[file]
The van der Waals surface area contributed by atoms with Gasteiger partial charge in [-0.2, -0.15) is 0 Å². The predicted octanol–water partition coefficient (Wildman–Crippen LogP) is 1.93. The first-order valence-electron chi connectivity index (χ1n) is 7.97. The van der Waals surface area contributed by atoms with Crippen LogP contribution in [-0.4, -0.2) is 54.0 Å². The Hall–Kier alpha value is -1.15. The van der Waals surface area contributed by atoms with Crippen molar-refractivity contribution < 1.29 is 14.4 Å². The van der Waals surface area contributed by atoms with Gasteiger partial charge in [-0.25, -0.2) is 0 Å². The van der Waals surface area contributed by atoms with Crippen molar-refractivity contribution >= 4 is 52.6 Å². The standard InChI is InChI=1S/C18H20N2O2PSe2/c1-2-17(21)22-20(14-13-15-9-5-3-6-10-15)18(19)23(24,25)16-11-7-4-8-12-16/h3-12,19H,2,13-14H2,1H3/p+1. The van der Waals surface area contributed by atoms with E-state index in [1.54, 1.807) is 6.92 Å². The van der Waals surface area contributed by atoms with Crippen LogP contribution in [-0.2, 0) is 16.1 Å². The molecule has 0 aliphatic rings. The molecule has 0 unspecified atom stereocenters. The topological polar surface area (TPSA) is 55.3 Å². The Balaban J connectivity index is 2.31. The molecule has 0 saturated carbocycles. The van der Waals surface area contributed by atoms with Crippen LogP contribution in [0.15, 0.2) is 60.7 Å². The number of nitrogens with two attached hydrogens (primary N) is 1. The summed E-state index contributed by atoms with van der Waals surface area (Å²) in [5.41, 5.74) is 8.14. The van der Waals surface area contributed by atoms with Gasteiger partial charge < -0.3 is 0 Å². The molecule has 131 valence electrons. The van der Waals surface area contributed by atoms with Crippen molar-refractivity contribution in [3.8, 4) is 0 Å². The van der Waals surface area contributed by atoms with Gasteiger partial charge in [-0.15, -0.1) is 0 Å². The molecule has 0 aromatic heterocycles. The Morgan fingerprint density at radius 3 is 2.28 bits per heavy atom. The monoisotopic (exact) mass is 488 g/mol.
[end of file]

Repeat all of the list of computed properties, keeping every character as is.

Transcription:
The van der Waals surface area contributed by atoms with Gasteiger partial charge in [-0.2, -0.15) is 0 Å². The predicted octanol–water partition coefficient (Wildman–Crippen LogP) is 1.93. The first-order valence-electron chi connectivity index (χ1n) is 7.97. The van der Waals surface area contributed by atoms with Crippen LogP contribution in [-0.4, -0.2) is 54.0 Å². The Hall–Kier alpha value is -1.15. The van der Waals surface area contributed by atoms with Crippen molar-refractivity contribution < 1.29 is 14.4 Å². The van der Waals surface area contributed by atoms with Gasteiger partial charge in [-0.25, -0.2) is 0 Å². The van der Waals surface area contributed by atoms with Crippen molar-refractivity contribution >= 4 is 52.6 Å². The standard InChI is InChI=1S/C18H20N2O2PSe2/c1-2-17(21)22-20(14-13-15-9-5-3-6-10-15)18(19)23(24,25)16-11-7-4-8-12-16/h3-12,19H,2,13-14H2,1H3/p+1. The van der Waals surface area contributed by atoms with E-state index in [1.54, 1.807) is 6.92 Å². The van der Waals surface area contributed by atoms with Crippen LogP contribution in [-0.2, 0) is 16.1 Å². The molecule has 0 aliphatic rings. The molecule has 0 unspecified atom stereocenters. The topological polar surface area (TPSA) is 55.3 Å². The Balaban J connectivity index is 2.31. The molecule has 0 saturated carbocycles. The van der Waals surface area contributed by atoms with Crippen LogP contribution in [0.15, 0.2) is 60.7 Å². The number of nitrogens with two attached hydrogens (primary N) is 1. The summed E-state index contributed by atoms with van der Waals surface area (Å²) in [5.41, 5.74) is 8.14. The van der Waals surface area contributed by atoms with Gasteiger partial charge < -0.3 is 0 Å². The molecule has 131 valence electrons. The van der Waals surface area contributed by atoms with Crippen molar-refractivity contribution in [3.8, 4) is 0 Å². The van der Waals surface area contributed by atoms with Gasteiger partial charge in [-0.15, -0.1) is 0 Å². The molecule has 0 aromatic heterocycles. The Morgan fingerprint density at radius 3 is 2.28 bits per heavy atom. The monoisotopic (exact) mass is 488 g/mol.